A familiar mid-afternoon craving strikes. You wander down to the self-serve fro-yo shop and consider the day’s selection: non-fat, low-fat, sugar-free, dairy-free sorbet. Your hand vacillates among the levers—what’s the heart-healthy choice again? It’s no wonder you’re confused. For years, the wisdom was that fat and cholesterol were to be avoided at all costs. But now evidence from a study published this year in JAMA Internal Medicine suggests that a diet high in sugar increases the risk of heart disease even in people who are not overweight. That sweet tooth is starting to look a lot more like an Achilles heel.
But surely the Zumba-loving, farmer’s-market-frequenting, non-smokers among us who enjoy a daily can of regular soda are safe, right? Not so, according to the research, which found that a person’s risk of dying from heart disease increased in direct correlation to the amount of sugar consumed, regardless of age, sex, physical activity, healthiness of the rest of his or her diet, or body mass index.
For many of us, heart disease still conjures images of a rotund middle-aged man going to town on a New York strip. Yet coronary heart disease is the number one cause of death for both men and women in the United States. According to the Heart Foundation, 435,000 American women suffer heart attacks each year; 35,000 are under 55. Under the age of 50, a woman’s heart attack is twice as likely as a man’s to be fatal.
Dr. Francisco Lopez-Jimenez, director of preventive cardiology at Mayo Clinic, isn’t surprised by the study linking sugar to heart disease: “Unfortunately, for decades the focus has been on fat and sodium, and sugar hasn’t gotten a lot of attention,” he says. “But many physicians have suspected the link for years.”
The precise mechanisms of how sugar impacts heart health are still unclear, but research has linked sugar consumption with both increased blood pressure and fatty liver disease (in which the liver dumps harmful fats into the bloodstream, leading to buildups of cholesterol-filled plaque in the arteries).
Many patients have been lulled into believing that if they’re not obese, they have nothing to worry about. Lopez-Jimenez explains that high blood pressure, high insulin, and diabetes—all promoted by excess sugar consumption—are major risk factors for heart disease, even in the absence of a weight problem. “The pancreas responds to sugar consumption by dumping a load of insulin into the bloodstream,” he adds. “Even in non-diabetics, these surges in insulin and glucose negatively impact the arteries over time.”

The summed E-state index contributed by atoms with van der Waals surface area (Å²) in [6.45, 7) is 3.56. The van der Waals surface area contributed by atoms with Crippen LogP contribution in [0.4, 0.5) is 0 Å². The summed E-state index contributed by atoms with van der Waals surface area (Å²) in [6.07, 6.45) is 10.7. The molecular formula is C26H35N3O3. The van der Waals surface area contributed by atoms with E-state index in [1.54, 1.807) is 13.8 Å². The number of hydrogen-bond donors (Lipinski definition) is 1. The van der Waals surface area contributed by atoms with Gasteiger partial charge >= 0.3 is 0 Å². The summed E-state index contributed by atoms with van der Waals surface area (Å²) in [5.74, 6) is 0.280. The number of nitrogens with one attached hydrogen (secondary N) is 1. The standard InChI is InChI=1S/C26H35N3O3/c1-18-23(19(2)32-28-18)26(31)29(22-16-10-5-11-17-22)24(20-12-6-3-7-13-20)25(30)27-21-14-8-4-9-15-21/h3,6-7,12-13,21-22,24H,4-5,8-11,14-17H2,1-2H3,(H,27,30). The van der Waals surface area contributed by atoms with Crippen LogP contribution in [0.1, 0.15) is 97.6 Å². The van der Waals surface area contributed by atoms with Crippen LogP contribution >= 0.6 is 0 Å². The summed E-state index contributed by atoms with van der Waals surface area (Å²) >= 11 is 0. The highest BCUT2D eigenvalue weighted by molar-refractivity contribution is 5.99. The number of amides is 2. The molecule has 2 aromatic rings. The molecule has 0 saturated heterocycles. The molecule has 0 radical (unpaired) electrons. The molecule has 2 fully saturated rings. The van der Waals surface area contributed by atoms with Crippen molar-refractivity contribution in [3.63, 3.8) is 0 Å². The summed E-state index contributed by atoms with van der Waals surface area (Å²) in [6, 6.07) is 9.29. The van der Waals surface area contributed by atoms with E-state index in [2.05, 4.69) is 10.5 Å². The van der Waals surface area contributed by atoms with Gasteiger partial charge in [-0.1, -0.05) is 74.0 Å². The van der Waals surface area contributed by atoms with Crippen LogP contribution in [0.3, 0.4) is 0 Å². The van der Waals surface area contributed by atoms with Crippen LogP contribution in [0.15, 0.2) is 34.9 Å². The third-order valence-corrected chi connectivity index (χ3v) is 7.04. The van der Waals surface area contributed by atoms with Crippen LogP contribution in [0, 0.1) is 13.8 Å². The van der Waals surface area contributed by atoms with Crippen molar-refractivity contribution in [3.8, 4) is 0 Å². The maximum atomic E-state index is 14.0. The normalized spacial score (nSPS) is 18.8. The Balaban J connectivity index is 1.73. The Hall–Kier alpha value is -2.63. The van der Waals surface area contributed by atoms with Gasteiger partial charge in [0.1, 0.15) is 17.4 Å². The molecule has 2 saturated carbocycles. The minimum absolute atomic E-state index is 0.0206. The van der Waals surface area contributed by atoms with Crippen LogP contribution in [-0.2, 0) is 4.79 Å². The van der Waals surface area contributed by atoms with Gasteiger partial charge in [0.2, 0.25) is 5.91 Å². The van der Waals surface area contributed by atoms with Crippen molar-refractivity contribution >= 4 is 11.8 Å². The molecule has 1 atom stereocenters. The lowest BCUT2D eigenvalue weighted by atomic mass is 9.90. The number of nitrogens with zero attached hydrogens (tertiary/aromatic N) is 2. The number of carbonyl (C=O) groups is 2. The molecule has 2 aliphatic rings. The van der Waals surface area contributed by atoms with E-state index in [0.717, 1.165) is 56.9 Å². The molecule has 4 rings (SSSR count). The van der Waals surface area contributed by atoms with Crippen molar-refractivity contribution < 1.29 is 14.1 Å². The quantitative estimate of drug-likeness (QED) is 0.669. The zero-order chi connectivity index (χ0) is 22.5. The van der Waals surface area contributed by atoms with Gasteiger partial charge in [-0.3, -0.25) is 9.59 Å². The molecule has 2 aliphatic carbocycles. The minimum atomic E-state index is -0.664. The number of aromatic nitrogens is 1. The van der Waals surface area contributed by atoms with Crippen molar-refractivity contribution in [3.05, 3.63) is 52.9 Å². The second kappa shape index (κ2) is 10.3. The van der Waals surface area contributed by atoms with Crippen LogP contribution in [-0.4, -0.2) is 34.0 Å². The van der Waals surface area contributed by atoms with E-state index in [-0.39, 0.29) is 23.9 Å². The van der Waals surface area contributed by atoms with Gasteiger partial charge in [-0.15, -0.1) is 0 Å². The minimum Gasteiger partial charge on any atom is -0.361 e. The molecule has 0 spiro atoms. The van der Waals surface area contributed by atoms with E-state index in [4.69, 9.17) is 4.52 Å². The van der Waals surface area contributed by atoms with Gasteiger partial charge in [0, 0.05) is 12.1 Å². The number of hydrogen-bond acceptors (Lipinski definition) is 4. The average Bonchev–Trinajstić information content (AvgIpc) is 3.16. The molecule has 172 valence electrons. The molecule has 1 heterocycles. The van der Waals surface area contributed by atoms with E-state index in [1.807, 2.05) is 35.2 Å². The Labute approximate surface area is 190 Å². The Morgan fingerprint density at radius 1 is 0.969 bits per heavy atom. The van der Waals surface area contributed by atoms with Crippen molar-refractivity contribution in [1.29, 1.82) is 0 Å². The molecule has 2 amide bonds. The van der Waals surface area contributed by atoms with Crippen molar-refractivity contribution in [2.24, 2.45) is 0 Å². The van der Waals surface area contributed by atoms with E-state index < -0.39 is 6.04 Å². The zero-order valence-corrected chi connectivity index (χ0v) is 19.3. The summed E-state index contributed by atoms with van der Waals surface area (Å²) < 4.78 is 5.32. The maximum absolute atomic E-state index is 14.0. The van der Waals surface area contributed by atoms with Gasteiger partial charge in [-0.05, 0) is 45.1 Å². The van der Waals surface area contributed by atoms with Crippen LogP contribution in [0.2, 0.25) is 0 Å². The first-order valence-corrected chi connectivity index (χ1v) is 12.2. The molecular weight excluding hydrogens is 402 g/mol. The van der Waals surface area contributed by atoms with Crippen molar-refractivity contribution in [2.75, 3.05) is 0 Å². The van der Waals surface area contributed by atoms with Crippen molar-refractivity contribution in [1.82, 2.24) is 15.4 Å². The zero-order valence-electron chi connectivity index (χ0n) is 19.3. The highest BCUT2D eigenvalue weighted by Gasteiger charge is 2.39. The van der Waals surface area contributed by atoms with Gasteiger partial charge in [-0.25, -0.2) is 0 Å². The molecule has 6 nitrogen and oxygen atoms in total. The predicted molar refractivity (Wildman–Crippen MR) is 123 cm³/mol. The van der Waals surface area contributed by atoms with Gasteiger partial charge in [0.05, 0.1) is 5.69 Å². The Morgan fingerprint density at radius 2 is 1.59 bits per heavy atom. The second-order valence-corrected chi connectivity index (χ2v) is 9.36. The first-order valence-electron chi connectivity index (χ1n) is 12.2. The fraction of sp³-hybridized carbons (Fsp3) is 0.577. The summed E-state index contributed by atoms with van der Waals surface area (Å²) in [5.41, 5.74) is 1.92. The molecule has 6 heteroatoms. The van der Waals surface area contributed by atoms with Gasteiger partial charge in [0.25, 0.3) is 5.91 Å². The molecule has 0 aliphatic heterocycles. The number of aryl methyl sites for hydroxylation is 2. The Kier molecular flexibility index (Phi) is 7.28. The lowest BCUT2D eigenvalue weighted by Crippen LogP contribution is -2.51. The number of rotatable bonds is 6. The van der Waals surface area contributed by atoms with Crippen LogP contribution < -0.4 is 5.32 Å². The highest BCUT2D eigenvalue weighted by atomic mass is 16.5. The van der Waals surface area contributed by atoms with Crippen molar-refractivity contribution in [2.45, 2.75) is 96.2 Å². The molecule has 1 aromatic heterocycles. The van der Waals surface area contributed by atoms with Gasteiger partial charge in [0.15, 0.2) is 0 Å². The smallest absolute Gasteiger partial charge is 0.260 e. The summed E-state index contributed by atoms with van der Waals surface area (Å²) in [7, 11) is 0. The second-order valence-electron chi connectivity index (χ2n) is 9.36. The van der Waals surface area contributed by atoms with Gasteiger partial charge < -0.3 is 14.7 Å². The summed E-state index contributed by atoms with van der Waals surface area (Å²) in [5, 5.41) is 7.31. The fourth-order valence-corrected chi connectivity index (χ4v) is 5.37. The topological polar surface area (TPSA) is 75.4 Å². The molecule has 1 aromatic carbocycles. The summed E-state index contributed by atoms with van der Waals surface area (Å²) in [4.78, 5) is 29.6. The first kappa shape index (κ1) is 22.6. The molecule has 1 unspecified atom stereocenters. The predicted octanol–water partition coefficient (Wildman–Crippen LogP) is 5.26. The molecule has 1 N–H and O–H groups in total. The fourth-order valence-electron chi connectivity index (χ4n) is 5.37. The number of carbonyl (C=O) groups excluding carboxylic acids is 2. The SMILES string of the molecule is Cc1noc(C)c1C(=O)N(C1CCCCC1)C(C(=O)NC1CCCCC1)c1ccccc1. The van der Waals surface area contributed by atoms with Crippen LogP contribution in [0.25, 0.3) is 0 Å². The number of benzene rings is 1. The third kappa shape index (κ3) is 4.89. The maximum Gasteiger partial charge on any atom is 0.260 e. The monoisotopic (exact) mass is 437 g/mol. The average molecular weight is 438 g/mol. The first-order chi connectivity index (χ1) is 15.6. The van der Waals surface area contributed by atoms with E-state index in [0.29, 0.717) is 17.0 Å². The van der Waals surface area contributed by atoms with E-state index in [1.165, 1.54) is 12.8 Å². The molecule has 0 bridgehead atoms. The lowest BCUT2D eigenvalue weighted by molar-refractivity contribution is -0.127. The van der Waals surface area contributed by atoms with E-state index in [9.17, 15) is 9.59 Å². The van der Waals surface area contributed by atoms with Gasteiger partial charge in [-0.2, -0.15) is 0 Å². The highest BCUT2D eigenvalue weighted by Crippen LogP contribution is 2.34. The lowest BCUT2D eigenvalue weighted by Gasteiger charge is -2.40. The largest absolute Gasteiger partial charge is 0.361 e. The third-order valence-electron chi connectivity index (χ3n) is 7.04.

Sugar lurks in the American diet in often-unexpected amounts—and it’s measured in less-relatable quantities. “People have a hard time thinking in terms of grams,” says Lopez-Jimenez, “but when you translate the sugar content into teaspoons, they can visualize it. You’d think it was crazy if you saw someone putting seven or eight teaspoons of sugar in their coffee, but that’s what people consume when they have a frappuccino or a sports drink.”
The World Health Organization recently revised its dietary guidelines to state that sugar should comprise no more than 5 percent of adults’ daily caloric intake. For the average person, that translates to 25 grams (or six teaspoons) a day—less than the amount in a single can of Coke.
This new focus on sugar doesn’t mean we can throw out the old recommendations to cut back on saturated fat and cholesterol, says Lopez-Jimenez. Instead, it seems the list of risk factors for heart disease is just getting longer.
So if Lopez-Jimenez were at that fro-yo shop, which lever would he advise you to pull? Whichever one you want, with one caveat: “More important than which lever you pull is how many seconds you pull it, and how often,” he says. “Dessert portions should be no bigger than your palm. Then whatever it is you’re getting, you’re getting it in a reasonable amount.”